NJOY/Altria Requests Court Intervention to Halt Distribution of Popular Disposable Vape Products

he manufacturers of the six vaping devices that the FDA has approved thus far include Japan Tobacco (Logic), Reynolds (Vuse), and Altria (NJOY).
NJOY/Altria Requests Court Intervention to Halt Distribution
Section Link to Section
R.J. Reynolds R.J. Reynolds and Altria Seek To Destroy The Competition.
Big Tobacco Firms Please Give The Big Tobacco Firms Back Their Market Share.


A federal complaint was filed today by Altria Vape subsidiary NJOY against 34 producers, distributors, and retailers of disposable vaporizers, which NJOY claims are being sold illegally in California and other states.

Breeze, Elf Bar, Esco Bar, Flum, Juice Box, Lava Plus, Loon, Lost Mary, Mr. Fog, and Puff Bar are among the brands that are the subject of the case. A national injunction to stop the import and sale of the specified disposable vapes is requested in the action, which was filed in the U.S. District Court for the Central District of California. NJOY is also seeking compensatory and punitive damages.

NJOY issues a warning, stating that it "will consider further litigation activity" and may include more defendants in the case.

Formerly a tenacious independent business that prevailed in an FDA lawsuit, NJOY is currently a division of tobacco giant Altria Group, which produces the popular Marlboro brand of cigarettes. Two of the six FDA-approved vaping devices that are currently on the market are made by NJOY. Altria quickly sold its 35 percent stake in Juul Labs and paid $2.75 billion for NJOY earlier this year.

R.J. Reynolds and Altria Seek To Destroy The Competition.

The International Trade Commission (ITC) received a complaint from R.J. Reynolds, the producer of Vuse, accusing almost the same set of businesses of importing illegal disposable vapes. This case was filed a few days ago. It is hard to imagine that there was no coordination behind the two complimentary legal attacks on disposables that occurred less than a week apart.

California banned in-store sales of tobacco and flavored vapor products last year; NJOY and Altria accuse the distributors and producers of selling flavored products in the state. The lawsuit also claims that the FDA is responsible for enforcing federal law violations with the disposable items.

The case has the potential to pull the disposable vape industry completely underground, turning what is currently a legal retail store-based, tax-paid gray market into an unreported, illegal black market. This is in addition to pressure from tobacco control groups and FDA enforcement. If that occurs, there would be no age limitations or product control, and both private citizens and criminal organizations would be able to sell nicotine vaping items both in-person and online.

Please Give The Big Tobacco Firms Back Their Market Share.

Similar to R.J. Reynolds, the company that makes Vuse e-cigarettes, Altria's primary business is the production of cigarettes. Should they be successful in purging the market of the disposable vapes that have become so popular recently, the tobacco corporations stand to gain from both new and returning customers for Vuse and NJOY as well as Newport, Camel, and Marlboro.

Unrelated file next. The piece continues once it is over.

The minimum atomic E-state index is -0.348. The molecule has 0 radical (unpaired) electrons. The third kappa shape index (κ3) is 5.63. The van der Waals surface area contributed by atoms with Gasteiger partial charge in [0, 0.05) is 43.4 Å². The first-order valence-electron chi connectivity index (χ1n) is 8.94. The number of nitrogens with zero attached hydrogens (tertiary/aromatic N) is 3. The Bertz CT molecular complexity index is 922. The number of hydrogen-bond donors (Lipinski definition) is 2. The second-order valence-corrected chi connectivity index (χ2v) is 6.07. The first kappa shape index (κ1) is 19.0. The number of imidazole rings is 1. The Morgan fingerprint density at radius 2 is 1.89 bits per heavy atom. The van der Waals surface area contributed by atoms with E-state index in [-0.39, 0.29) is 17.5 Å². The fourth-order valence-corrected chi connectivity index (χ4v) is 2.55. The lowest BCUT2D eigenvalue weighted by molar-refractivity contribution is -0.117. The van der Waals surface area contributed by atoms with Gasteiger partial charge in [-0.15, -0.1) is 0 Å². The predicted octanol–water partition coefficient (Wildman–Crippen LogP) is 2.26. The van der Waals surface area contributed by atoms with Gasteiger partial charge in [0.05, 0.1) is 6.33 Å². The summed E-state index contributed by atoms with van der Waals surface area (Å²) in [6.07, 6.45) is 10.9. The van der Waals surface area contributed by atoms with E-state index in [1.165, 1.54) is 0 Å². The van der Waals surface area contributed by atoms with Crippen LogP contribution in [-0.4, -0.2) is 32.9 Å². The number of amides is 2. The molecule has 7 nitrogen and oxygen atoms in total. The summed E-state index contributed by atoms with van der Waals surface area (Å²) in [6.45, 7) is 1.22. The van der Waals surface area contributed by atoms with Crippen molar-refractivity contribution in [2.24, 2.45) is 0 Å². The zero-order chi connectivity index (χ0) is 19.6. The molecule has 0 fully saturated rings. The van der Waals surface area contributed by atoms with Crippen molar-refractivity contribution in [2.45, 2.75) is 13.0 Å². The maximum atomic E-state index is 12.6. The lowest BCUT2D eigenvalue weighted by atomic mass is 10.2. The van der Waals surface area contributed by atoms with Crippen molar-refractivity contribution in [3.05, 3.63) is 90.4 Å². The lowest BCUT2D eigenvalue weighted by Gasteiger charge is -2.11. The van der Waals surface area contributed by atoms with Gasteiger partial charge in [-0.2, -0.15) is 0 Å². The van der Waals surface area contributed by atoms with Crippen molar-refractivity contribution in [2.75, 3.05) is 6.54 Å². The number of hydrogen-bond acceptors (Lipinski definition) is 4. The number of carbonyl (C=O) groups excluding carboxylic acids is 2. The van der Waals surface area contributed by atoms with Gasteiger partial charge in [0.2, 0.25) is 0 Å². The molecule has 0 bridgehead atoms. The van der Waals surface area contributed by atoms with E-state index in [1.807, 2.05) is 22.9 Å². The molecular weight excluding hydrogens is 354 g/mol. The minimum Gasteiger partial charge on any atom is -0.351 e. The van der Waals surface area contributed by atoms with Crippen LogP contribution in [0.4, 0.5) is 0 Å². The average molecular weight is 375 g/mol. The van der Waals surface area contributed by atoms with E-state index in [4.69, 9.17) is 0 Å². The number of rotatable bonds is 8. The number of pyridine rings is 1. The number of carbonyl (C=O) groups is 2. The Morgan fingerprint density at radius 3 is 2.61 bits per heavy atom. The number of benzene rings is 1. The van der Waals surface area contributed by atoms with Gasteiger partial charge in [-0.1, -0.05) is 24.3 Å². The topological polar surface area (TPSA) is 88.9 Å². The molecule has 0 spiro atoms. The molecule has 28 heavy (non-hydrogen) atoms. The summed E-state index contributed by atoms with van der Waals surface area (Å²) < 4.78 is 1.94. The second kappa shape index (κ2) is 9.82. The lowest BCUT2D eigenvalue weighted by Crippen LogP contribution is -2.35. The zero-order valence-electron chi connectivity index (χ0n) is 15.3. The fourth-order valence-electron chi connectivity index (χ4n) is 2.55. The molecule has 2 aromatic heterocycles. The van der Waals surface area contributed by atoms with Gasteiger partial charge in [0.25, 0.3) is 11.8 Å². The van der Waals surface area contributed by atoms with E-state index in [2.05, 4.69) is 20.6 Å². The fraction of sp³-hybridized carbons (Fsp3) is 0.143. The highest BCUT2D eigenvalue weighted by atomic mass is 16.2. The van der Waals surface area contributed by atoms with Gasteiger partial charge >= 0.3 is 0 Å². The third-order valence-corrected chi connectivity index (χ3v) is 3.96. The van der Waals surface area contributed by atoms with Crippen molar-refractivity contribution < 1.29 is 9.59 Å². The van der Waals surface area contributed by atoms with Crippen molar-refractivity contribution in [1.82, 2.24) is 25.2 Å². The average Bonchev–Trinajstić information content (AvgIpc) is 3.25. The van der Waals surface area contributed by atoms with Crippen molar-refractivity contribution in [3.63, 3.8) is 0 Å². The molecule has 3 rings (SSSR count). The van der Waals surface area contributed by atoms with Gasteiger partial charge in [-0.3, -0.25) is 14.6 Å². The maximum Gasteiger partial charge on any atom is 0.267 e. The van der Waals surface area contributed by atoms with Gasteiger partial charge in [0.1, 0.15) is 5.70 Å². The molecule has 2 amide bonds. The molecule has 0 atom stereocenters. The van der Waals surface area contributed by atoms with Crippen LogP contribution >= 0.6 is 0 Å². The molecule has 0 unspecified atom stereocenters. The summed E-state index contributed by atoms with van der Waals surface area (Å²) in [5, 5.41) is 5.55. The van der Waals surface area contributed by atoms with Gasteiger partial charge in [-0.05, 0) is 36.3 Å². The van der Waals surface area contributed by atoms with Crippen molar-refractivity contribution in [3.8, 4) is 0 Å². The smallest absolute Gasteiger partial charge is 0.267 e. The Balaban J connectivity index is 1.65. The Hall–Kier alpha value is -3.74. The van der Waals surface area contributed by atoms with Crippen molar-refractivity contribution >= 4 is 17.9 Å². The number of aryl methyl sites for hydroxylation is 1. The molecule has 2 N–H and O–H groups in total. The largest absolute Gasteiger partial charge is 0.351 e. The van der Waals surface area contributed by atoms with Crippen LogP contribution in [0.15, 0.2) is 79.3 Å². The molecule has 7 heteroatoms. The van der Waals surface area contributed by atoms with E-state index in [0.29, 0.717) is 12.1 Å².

Altria executive vice president Murray Garnick stated in a press release that "these companies need to be held accountable because they knowingly violate federal and state laws." "There are two markets today: one for people who follow the rules and one for people who blatantly break them."

Altria, of course, wrote those regulations. The Tobacco Control Act, which was signed into law in 2009, was drafted by attorneys from Altria (formerly known as Philip Morris), in cooperation with members of Congress and President Matthew Myers of the Campaign for Tobacco-Free Kids. Altria took advantage of the situation to create a regulatory framework that benefited big business and cigarettes. This framework would eventually be used to intimidate and dissuade producers of low-risk nicotine products who may challenge R.J. Reynolds and Altria, the two major American tobacco businesses.

The Act established the FDA Center for Tobacco Products and granted the FDA regulatory power over tobacco products, enabling cigarette firms to maintain their monopoly. The Tobacco Control Act grandfathered in all currently available tobacco products, including cigarettes, into the market without review and established the premarket tobacco application (PMTA) procedure, which the agency utilized to keep tiny vaping companies out of the nicotine market.

Since then, the FDA has imposed restrictions on independent vape makers by using its power. The government has approved no bottled e-liquid or product in any flavor other than tobacco. The manufacturers of the six vaping devices that the FDA has approved thus far include Japan Tobacco (Logic), Reynolds (Vuse), and Altria (NJOY).

men - 1 About Author

Kevin S. is an experienced vape writer and collector of VaporBoss. I have been writing about disposables, e-liquids, and vape coils for half a decade now. With a commitment to accuracy and clarity, I guide readers through the maze of information, providing valuable insights for both beginners and experienced vapers. My writing not only demystifies the technical jargon, but also delves into the cultural nuances, trends, and regulations that shape the ever-evolving vaping community.

hottest articles of a week..
Check out Our Trendy Readings!!

Top Quality

100% Premium Products

Free Shipping

Over $75 [ Apply Coupon at Checkout VBFREESHIP24]

Risk Free

Secure Checkout

All Transactions Encrypted